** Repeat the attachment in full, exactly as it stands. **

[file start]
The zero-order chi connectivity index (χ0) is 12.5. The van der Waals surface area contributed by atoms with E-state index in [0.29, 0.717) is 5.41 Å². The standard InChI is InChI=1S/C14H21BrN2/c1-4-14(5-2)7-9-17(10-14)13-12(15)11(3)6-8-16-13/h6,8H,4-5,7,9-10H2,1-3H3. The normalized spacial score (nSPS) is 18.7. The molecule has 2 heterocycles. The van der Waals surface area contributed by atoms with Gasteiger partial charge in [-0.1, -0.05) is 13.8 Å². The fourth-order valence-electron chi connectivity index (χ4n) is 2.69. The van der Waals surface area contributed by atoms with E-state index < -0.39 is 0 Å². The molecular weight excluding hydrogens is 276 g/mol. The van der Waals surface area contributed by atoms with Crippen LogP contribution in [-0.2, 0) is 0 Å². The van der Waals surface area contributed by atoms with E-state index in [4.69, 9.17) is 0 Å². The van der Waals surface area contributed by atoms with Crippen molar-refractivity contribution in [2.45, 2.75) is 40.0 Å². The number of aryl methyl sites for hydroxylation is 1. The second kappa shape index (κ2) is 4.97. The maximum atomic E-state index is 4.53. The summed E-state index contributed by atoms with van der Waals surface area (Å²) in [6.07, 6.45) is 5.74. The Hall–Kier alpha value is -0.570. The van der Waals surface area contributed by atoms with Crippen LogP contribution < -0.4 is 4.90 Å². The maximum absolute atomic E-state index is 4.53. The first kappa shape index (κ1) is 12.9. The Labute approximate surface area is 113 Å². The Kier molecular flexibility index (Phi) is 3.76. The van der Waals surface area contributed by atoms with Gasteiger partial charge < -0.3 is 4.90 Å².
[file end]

The zero-order chi connectivity index (χ0) is 12.5. The van der Waals surface area contributed by atoms with E-state index in [0.29, 0.717) is 5.41 Å². The standard InChI is InChI=1S/C14H21BrN2/c1-4-14(5-2)7-9-17(10-14)13-12(15)11(3)6-8-16-13/h6,8H,4-5,7,9-10H2,1-3H3. The normalized spacial score (nSPS) is 18.7. The molecule has 2 heterocycles. The van der Waals surface area contributed by atoms with Gasteiger partial charge in [-0.1, -0.05) is 13.8 Å². The fourth-order valence-electron chi connectivity index (χ4n) is 2.69. The van der Waals surface area contributed by atoms with E-state index < -0.39 is 0 Å². The molecular weight excluding hydrogens is 276 g/mol. The van der Waals surface area contributed by atoms with Crippen LogP contribution in [-0.2, 0) is 0 Å². The van der Waals surface area contributed by atoms with E-state index in [4.69, 9.17) is 0 Å². The van der Waals surface area contributed by atoms with Crippen molar-refractivity contribution in [2.45, 2.75) is 40.0 Å². The number of aryl methyl sites for hydroxylation is 1. The second kappa shape index (κ2) is 4.97. The maximum atomic E-state index is 4.53. The summed E-state index contributed by atoms with van der Waals surface area (Å²) in [6.07, 6.45) is 5.74. The Hall–Kier alpha value is -0.570. The van der Waals surface area contributed by atoms with Crippen LogP contribution < -0.4 is 4.90 Å². The maximum absolute atomic E-state index is 4.53. The first kappa shape index (κ1) is 12.9. The Labute approximate surface area is 113 Å². The Kier molecular flexibility index (Phi) is 3.76. The van der Waals surface area contributed by atoms with Gasteiger partial charge < -0.3 is 4.90 Å².